Please Note: This article is written for users of the following Microsoft Excel versions: 2007, 2010, 2013, 2016, 2019, and Excel in Office 365. If you are using an earlier version (Excel 2003 or earlier), this tip may not work for you. For a version of this tip written specifically for earlier versions of Excel, click here: Changing the Color of a Cell Border.

Changing the Color of a Cell Border

by Allen Wyatt
(last updated April 18, 2019)


You probably already know that Excel allows you to add borders to your cells. This is handy for separating different pieces of information within the same data table and for, well, just making your data look better.

You are not limited to black borders, however. You can specify different colors for your borders by following these steps:

  1. Select the cells whose border colors you want to change.
  2. Make sure the Home tab of the ribbon is displayed.
  3. In the Font group, click the down-arrow next to the Borders tool. You'll see a list of borders you can apply to the cell.
  4. Click the More Borders option at the bottom of the list. Excel displays the Border tab of the Format Cells dialog box. (See Figure 1.)
  5. Figure 1. The Border tab of the Format Cells dialog box.

  6. Using the Color drop-down list, specify a color you want to use for borders.
  7. Using the controls in the dialog box, specify the borders for the cell as you normally would.
  8. Click on OK.

Just as you can specify a different border type for each side of a cell, you can also specify a different border color for each side of the cell. Just make sure you pick the color you want used before you click on the side of the cell where you want that color used.

Another way you can change the border color is to use the border drawing tools Excel provides. Just display the Home tab of the ribbon and then click the down-arrow next to the Borders tool (in the Font group). Excel displays a whole bunch of choices for applying borders. (See Figure 2.)

Figure 2. Drawing using a border color.

The option you are interested in is the Line Color option. Hover over it, and you'll see a palette of colors you can choose. Pick the color you want, and Excel kicks into border-drawing mode. (You can tell because the mouse pointer changes to a small pencil shape.) Move near the border you want, hold down the mouse button, and drag the mouse. The border is drawn on the cells as you specify. When you press Esc to exit border-drawing mode, any borders you subsequently apply (by whatever means) are applied in the same color you selected.

ExcelTips is your source for cost-effective Microsoft Excel training. This tip (8773) applies to Microsoft Excel 2007, 2010, 2013, 2016, 2019, and Excel in Office 365. You can find a version of this tip for the older menu interface of Excel here: Changing the Color of a Cell Border.

Author Bio

Allen Wyatt

With more than 50 non-fiction books and numerous magazine articles to his credit, Allen Wyatt is an internationally recognized author. He is president of Sharon Parq Associates, a computer and publishing services company. ...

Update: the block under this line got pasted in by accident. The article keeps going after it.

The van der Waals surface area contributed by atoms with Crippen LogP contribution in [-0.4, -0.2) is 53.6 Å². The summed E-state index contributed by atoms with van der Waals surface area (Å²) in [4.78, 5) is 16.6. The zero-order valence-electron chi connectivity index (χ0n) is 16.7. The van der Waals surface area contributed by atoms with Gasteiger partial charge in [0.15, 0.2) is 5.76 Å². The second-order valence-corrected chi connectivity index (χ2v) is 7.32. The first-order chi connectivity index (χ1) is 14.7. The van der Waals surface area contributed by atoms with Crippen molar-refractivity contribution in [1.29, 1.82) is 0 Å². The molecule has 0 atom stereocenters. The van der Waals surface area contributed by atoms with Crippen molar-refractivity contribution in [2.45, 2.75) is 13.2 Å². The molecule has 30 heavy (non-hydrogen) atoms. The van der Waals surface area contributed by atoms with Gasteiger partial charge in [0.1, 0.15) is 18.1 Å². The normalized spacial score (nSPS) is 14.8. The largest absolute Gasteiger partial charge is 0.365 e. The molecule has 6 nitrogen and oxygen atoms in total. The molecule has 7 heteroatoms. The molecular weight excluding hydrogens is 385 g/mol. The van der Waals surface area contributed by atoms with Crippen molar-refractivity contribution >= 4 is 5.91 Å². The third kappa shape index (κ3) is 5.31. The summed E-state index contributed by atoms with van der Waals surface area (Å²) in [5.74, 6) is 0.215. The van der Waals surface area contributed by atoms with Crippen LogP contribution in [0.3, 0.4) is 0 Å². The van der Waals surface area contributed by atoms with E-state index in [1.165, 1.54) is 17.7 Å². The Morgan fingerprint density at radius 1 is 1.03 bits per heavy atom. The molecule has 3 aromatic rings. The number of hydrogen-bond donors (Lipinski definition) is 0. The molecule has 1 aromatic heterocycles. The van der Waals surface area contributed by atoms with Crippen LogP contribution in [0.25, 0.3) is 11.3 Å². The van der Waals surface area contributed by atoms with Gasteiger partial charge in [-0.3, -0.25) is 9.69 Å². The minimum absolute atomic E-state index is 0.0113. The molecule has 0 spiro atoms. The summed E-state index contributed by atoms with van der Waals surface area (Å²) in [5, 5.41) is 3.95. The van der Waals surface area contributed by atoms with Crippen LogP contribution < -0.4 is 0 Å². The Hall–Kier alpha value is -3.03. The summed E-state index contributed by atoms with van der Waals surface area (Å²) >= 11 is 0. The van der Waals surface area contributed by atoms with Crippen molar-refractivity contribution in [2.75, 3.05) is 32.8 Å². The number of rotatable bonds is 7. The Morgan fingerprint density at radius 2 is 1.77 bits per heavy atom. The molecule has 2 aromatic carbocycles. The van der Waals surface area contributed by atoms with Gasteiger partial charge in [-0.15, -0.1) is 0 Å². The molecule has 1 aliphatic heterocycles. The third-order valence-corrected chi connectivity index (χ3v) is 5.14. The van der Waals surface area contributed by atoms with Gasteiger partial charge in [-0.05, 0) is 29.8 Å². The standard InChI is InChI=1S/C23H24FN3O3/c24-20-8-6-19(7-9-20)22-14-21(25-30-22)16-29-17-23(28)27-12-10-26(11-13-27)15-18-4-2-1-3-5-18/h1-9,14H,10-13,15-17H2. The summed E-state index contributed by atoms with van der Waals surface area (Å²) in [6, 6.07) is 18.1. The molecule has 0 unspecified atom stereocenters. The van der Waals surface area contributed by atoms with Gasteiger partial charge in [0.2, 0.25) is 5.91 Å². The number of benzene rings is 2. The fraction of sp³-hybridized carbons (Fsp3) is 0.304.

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What is seven minus 2?

2018-02-13 13:09:31


"You can specify different colors for your borders by following these steps:"
I did the above steps very carefully many times. The border will not change color.

I tried using the Line Color approach and it works fine.

Why doesn't the full border approach work.

I am using Excel 2007.

2016-08-24 03:35:55


Can you change the border color in Excel when using the online version? I can't find anything and been using Excel for a few years (so I feel familiar with finding my way around editing), but I feel stumped. I feel like a second opinion would be much help. Thanks.

2016-03-08 21:20:55


It's hard to see the green border that appears when I use the search function to find text within my document. Any way to change it to red and a heavier border, so when it finds the cell containing the text I can see it easily? Thanks in advance.

2014-06-25 07:40:28


@wulflyng: for the first case, I selected a grid of 3x3 cells individually and applied different colored borders. It appears that if there are opposing borders applied at the same time, Excel gives precedence to the bottom and right borders. So in my 3x3 cell I made the top borders blue, bottom red, left green, and right orange. The three top lines were blue with a red at the bottom, and the three right lines were orange with a green to the left.

For the second case I couldn't quite pick up the pattern. I set up a 3x3 grid with conditional formatting such that any cell with a 1 had a blue border, anything with a 0 had a red border, and anything else had no border (default). No matter what I did the blue cells took precedence, followed by red, followed by blank. I even created a new set of rules, but created them in a different order than the first time, and it still didn't make a difference: blue always had precedence.

Just for kicks, I switched the conditions around so that 1 was red and 0 was blue; this time, the red cells took precedence! So for the simple case I tried, whichever cell has the highest value takes precedence for conditionally-formatted borders.

2014-06-24 10:06:11


If you highlight adjacent cells separatly, how does Excel decide. As well, if different border colours are part of conditional formats in adjacent cells, how does Excel make up its "mind"?

2014-06-23 10:44:36

Tony Welborne

You can access the Border format menu quicker by just right clicking the cell, selecting Format Cells, and then select the Borders tab.

2014-06-22 01:59:51

Shravan Kumar Yadav

Thanks Sir, you are great for me. I knew some but knewing this also, now I have more efficient way to draw border and fill color quickly.

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